Alternatively, they simply want to ignore the fact that he's our classmate. And while I agree with Harry Lewis that the Crimson, in the interest of being a "real newspaper", should prioritize journalism over protecting students, but that's needlessly petty. The " '16 " has always been a slightly silly way for the university to smugly claim students it's proud of. But it seems wrong, somehow, to attach it only to 'good people'.
After all, as today's HPR op-ed opines, we've all panicked and hurt people in our quest for 'Harvard excellence'. Dehumanizing (or deharvardizing) the one of us who made a worse decision than most stands in the way of understanding a deeper 'why' -- and with it, 'how do we fix the things that led to this?'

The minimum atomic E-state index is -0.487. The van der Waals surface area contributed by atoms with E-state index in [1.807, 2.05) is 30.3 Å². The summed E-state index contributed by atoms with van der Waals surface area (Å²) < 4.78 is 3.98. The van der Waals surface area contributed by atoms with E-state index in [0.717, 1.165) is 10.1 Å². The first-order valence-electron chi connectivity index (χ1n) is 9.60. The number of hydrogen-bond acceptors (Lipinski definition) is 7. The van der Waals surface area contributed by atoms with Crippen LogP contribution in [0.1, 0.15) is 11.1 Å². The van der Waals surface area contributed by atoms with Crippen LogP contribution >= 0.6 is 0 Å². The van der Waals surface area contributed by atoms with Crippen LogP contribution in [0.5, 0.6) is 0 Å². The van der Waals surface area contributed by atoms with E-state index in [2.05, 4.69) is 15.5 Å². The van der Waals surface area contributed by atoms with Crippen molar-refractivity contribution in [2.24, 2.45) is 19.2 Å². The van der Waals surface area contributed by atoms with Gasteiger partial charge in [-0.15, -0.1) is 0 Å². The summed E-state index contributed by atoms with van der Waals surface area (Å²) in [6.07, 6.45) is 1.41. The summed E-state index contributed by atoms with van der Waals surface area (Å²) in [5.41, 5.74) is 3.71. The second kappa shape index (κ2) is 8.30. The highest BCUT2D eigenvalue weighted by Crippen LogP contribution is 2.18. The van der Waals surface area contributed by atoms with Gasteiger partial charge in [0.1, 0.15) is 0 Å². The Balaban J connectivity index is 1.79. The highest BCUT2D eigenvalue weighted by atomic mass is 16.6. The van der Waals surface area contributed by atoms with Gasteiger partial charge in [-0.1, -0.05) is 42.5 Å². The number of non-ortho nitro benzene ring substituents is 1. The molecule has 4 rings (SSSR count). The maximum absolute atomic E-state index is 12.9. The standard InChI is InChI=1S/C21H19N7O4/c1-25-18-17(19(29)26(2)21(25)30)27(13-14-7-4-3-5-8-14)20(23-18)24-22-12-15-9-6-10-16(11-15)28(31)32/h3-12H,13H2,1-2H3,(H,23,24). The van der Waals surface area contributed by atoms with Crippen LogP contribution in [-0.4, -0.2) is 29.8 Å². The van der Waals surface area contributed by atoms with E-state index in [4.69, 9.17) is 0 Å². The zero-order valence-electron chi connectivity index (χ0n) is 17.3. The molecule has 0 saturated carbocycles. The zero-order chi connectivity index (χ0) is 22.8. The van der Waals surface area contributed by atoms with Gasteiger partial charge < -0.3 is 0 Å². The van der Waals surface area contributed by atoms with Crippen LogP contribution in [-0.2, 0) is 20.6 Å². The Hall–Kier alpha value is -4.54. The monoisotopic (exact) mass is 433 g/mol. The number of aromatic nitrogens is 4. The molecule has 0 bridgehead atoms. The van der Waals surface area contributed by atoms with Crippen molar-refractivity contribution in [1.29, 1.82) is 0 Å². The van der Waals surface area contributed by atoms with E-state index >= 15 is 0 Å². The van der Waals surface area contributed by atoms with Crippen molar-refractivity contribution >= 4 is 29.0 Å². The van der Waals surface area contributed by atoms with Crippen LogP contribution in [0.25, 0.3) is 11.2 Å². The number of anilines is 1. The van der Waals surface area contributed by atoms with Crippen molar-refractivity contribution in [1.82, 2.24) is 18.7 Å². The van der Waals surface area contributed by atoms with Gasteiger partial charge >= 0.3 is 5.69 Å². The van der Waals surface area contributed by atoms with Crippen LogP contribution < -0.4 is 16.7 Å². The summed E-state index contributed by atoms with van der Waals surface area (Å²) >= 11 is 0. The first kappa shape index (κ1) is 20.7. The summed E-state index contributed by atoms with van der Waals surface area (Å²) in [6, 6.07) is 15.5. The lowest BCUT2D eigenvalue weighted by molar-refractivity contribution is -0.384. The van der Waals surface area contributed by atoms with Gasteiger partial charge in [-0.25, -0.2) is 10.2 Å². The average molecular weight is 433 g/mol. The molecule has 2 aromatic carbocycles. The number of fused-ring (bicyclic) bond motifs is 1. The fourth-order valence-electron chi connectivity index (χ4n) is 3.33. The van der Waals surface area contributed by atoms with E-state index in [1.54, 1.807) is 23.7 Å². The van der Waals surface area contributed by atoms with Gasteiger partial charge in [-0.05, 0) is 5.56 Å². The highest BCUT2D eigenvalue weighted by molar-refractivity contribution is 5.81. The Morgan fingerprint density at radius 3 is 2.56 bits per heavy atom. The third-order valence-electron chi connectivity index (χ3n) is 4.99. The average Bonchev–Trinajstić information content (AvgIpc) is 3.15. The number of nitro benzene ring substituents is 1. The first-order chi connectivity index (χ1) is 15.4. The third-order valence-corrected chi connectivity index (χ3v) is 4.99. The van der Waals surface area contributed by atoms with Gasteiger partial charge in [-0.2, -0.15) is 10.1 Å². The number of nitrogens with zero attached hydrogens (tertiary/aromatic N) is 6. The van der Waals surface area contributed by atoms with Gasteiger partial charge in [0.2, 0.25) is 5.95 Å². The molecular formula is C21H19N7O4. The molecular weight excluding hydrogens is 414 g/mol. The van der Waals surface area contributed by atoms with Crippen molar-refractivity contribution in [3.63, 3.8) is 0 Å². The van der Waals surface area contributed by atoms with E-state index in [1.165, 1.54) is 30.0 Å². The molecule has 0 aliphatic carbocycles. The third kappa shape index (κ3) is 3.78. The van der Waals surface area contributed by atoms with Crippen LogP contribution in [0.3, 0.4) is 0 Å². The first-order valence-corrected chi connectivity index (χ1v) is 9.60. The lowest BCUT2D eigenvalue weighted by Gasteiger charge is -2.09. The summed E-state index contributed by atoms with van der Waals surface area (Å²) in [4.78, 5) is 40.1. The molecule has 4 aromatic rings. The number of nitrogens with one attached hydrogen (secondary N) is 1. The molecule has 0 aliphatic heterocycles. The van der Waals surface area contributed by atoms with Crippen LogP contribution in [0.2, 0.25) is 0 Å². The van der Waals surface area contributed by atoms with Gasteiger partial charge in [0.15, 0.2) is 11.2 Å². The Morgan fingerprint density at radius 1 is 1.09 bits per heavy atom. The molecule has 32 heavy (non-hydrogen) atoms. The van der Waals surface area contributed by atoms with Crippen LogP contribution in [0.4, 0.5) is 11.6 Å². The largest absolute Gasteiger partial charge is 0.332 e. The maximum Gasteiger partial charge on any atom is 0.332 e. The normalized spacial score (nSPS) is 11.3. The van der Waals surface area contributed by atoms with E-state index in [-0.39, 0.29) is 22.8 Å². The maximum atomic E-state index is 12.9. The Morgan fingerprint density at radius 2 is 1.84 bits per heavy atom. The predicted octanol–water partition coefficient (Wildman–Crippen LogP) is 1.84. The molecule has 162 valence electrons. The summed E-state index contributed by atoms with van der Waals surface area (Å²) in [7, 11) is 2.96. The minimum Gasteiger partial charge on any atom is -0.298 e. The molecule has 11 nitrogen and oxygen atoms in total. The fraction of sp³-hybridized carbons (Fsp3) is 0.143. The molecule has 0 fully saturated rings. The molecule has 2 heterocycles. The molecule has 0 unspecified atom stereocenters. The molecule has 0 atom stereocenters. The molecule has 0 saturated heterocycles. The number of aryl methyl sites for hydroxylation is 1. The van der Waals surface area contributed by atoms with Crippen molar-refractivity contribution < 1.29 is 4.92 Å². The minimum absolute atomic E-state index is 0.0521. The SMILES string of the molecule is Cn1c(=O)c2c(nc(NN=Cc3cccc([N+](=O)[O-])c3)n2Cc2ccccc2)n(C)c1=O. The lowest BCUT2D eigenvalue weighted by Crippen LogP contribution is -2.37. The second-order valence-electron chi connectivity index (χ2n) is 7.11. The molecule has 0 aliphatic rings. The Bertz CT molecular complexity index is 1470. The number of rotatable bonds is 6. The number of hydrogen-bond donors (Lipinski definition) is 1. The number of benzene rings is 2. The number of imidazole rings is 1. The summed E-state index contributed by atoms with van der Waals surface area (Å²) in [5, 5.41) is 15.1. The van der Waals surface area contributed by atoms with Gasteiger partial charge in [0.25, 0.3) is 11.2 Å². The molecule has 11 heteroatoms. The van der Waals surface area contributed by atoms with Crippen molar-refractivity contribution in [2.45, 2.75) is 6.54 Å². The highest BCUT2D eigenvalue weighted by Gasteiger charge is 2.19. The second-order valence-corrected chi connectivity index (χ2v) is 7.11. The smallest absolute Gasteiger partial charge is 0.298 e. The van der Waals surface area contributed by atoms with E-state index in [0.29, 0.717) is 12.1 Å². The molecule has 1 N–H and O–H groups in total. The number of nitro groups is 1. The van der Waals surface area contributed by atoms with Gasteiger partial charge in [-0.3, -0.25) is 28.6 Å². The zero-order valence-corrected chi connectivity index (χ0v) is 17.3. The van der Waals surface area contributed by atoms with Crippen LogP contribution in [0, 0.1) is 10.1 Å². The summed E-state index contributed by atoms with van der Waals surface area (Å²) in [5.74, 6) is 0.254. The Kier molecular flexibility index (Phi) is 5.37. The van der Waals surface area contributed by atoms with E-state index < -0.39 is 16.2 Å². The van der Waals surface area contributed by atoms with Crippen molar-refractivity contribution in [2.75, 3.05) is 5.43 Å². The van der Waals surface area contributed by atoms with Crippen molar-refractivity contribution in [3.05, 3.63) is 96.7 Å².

But as for the event itself, one of my Ballroom teammates addressed it very, very well:
"No, I'm sorry for the kid. I'm sorry that he was under such unbelievable stress. But I'm also sorry that he couldn't see how little this was to worry about, that he couldn't see that he would make hundreds of HUPD, Cambridge Police, and FBI officers search for explosives, that he would make so many parents all around the world worried about their kids, that he would make administration go through such a hassle trying to reschedule exams.
"None of this matters obviously. It's ok, they rescheduled a few exams. It's ok, we just called our parents and told them we're fine. It's ok for the police to search for non-existent explosives, it's their job.
"Is it ok that he just ruined his life though? I know everything has consequences and they should. But I hope he gets another chance."